Alternative userland

Chimera comes with a novel userland setup based on FreeBSD core tools (replacing coreutils and related projects like findutils, diffutils, sed or grep).

The FreeBSD tools were chosen for their high quality code and solid feature set. Some source code is also taken from NetBSD and OpenBSD.

The LLVM/Clang suite provides the system toolchain (clang, lld) as well as runtime parts (compiler-rt, libunwind, libc++). The musl project serves as the C library, as it’s standards-compliant and widely compatible. Chimera does not currently ship GCC in any part of its package collection.

This means Chimera is not a GNU/Linux system. While this is debatable for certain other distributions as well (e.g. Alpine), they typically still tend to use the GNU compiler and other things.

The system is bootstrappable almost entirely without GNU components (make is still needed) and you can have an entirely GNU-free bootable system if you want (however, common setups will still contain GNU parts).

The project is not philosophically opposed to the GNU or the GPL, and various GPL components are shipped in the system. However, BSD utilities are a better fit for the OS technically, simplifying the system, its build and bootstrap path, and being less crufty.

The use of the LLVM toolchain enables use of LTO (Link-Time Optimization) across the system (thanks to ThinLTO) for smaller size, better performance and future use of additional e.g. hardening features such as CFI. It also allows for much cleaner cross-compiling (one toolchain for everything).

The dinit project provides the service manager and init system for the OS. It’s a lightweight, dependency-based, supervising system with a good balance of features to simplicity and Chimera uses it extensively across the system; besides system services, it also manages user services, and most long-running processes should be managed through it.

Various other options were evaluated, but were found to be generally insufficient. These include sysvinit and BSD-style init (no supervision with rc scripts), OpenRC (no supervision by default), runit and other daemontools-style systems (no dependencies, oneshots and other features), s6 (too complex and frameworky) and systemd (excess complexity and reliance on glibc API extensions).

Here is an example table of some major system components and their providers:

Software Source
Compiler and runtime stack LLVM
C standard library Musl
binutils, elfutils ELF Toolchain
Core userland FreeBSD, NetBSD, OpenBSD
Init and logging Dinit, syslog-ng
Audio stack PipeWire
Desktop environment GNOME
Web browser GNOME Web

There is, of course, a lot more software in the repository, and some of the above have other alternatives available that you can choose from.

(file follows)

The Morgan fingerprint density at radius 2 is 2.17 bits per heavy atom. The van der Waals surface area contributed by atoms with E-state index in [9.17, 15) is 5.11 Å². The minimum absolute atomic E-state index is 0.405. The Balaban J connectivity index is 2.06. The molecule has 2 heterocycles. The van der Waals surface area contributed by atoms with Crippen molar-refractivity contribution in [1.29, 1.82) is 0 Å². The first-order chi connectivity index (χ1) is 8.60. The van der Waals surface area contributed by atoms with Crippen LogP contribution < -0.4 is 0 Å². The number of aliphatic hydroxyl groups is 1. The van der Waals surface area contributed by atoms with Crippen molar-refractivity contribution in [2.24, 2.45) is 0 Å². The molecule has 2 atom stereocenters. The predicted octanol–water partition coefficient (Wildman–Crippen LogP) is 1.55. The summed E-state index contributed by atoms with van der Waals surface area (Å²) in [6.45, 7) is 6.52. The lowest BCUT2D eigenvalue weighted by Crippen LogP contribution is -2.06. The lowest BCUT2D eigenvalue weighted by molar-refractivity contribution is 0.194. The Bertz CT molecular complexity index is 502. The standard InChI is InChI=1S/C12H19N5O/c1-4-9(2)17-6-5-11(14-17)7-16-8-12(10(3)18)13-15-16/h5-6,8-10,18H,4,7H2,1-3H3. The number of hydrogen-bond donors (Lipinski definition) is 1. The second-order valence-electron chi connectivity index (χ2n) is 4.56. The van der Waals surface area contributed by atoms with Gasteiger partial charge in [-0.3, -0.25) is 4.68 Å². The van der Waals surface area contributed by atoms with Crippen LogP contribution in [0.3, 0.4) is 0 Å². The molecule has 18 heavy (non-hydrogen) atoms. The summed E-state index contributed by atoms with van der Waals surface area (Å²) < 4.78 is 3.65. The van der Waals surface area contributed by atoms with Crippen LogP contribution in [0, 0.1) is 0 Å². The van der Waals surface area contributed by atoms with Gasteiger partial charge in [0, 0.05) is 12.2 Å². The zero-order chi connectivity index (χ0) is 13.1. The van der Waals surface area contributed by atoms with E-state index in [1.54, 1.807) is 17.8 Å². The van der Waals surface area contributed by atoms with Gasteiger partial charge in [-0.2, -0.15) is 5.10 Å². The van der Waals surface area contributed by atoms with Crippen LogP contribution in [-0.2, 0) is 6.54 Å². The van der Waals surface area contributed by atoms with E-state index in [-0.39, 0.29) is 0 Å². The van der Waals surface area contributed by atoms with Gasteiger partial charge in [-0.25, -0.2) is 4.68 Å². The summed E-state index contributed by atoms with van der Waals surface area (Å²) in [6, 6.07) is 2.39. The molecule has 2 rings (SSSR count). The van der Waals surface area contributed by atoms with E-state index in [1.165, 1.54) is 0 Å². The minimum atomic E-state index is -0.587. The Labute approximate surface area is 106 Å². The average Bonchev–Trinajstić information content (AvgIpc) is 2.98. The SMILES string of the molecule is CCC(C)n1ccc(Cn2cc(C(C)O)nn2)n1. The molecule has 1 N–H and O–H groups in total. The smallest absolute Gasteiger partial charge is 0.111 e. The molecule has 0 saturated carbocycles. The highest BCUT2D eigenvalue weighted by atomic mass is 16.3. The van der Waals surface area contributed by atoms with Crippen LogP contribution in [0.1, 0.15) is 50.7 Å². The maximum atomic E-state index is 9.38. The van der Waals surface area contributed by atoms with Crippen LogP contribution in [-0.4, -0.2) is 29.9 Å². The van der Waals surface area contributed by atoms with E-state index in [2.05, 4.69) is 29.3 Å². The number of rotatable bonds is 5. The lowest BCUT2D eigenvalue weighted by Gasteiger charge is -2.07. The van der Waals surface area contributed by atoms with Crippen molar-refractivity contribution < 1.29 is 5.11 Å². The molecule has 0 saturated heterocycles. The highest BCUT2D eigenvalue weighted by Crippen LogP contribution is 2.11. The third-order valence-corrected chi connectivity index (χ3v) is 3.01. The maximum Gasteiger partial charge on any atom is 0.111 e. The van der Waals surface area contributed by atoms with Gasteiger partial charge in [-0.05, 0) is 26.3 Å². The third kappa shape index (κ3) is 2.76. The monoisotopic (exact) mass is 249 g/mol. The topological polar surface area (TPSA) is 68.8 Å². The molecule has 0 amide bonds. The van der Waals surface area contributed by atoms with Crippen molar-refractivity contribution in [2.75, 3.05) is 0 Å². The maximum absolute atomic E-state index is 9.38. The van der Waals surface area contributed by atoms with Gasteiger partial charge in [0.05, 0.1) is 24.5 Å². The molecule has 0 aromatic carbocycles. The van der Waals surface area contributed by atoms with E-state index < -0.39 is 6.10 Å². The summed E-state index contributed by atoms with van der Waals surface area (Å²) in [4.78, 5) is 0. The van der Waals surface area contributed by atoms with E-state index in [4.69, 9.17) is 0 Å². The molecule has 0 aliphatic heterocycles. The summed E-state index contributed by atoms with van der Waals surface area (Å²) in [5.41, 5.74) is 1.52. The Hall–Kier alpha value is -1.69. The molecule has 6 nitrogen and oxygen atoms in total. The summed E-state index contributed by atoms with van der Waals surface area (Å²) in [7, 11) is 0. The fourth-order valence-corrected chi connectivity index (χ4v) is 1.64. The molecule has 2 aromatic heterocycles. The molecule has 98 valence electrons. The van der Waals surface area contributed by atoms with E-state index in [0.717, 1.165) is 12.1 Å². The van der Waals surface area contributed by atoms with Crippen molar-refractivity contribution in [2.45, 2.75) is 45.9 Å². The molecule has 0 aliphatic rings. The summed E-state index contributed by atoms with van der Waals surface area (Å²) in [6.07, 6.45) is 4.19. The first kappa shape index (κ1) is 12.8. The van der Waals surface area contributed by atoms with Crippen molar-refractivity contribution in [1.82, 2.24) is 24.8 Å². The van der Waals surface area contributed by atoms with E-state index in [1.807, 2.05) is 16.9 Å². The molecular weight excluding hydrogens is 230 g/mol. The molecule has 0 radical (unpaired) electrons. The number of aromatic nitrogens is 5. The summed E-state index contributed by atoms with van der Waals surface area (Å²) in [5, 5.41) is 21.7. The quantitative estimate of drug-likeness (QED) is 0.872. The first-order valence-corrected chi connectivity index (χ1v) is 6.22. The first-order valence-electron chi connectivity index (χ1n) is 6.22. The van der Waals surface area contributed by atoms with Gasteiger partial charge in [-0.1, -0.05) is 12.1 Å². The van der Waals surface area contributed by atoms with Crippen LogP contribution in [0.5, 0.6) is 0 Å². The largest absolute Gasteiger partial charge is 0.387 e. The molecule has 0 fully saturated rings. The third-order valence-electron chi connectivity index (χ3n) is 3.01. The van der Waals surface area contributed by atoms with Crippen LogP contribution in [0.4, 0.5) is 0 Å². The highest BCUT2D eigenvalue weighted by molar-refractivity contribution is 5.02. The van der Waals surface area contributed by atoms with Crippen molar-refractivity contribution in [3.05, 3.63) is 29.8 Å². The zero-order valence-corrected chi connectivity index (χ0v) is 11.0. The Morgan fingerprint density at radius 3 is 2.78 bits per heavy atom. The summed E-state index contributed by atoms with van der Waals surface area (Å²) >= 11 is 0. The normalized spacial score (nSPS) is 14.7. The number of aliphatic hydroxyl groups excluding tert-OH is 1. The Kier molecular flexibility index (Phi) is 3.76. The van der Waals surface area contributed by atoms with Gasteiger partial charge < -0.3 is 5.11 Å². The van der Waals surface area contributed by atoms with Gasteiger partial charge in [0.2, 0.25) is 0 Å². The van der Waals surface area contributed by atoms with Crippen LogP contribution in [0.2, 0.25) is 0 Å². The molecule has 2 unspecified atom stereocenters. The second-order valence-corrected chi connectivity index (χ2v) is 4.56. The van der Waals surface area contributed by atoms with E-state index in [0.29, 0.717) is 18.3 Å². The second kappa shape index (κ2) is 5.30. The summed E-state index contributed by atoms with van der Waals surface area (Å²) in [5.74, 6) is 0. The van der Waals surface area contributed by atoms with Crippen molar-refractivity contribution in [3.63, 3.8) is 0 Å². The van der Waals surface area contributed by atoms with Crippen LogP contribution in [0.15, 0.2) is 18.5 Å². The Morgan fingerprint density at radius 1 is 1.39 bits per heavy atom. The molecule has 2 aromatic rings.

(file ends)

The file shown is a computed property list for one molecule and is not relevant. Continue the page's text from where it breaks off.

Clean and consistent

Since Chimera is a new distribution, it aims to use this to get rid of some legacy compatibility that is holding things back.

Examples of this are:

The system aims to have one default, recommended way to do most things. That means endorsing specific software (through inclusion in the main repository and core metapackages) and specific configurations. However, it also tries to balance that with giving users a choice by being modular and flexible.

Chimera is explicitly not a minimalist or “suckless” system (but it does want to suck less). While being simple and grokkable is important, this should not be done at the expense of feature set. It also rejects any sort of reactionary tendencies or pointless traditionalism. It’s not a goal to work like something else or hold onto something for the sake of it; it should be its own system and have its own ways, when necessary.

Buildable from source

Chimera relies on binary packaging (apk version 3) to manage software, but to build the binary packages it uses a custom build system written in Python with its own collection of source package templates. This is designed to be fast and strict by default in order to prevent technical debt and enable easy introspection. Best practices are enforced through the combination of well designed API and a strict sandbox.

All builds done with cbuild are done in a minimal, reproducible container implemented with Linux namespaces. These are used e.g. restrict network access in the container and make its root file system read-only in addition to the container functionality itself. The system also does not require or allow running with root privileges.

Unit tests are run for all builds by default to help catch issues and keep track of what’s broken.

The bootstrap process is multi-stage (with 4 total rebuilds). The first stage is built entirely using host tools and toolchain, with subsequent rebuilds gradually eliminating host environment influence as well as enable full feature set.

You can bootstrap the system from source code on various musl-based distributions. On incompatible hosts, special tooling is provided to enable easy bootstrapping as well. Once bootstrapped, cbuild can be run directly regardless of host environment.


Various CPU architectures are supported by Chimera to avoid monoculture and to help catch bugs. The architecture support is tiered, with tier 1 supporting aarch64, ppc64le and x86_64. Subsequent tiers provide riscv64 and big endian ppc64 at this point.

Adding support for a new architecture is extremely easy, as long as the LLVM stack properly supports it. One simply needs to create a cbuild profile, bootstrap the system, and possibly modify build templates that have architecture-specific parts in them (which is kept to a minimum).

The build system supports transparent cross-compiling, and the same profile configuration can be used for both native and cross builds. Cross-compiling can be used to bootstrap for previously unsupported architectures as well as compile regular packages for them (however, native builds are encouraged, as cross-builds do not provide the same guarantees and not everything cross-compiles cleanly).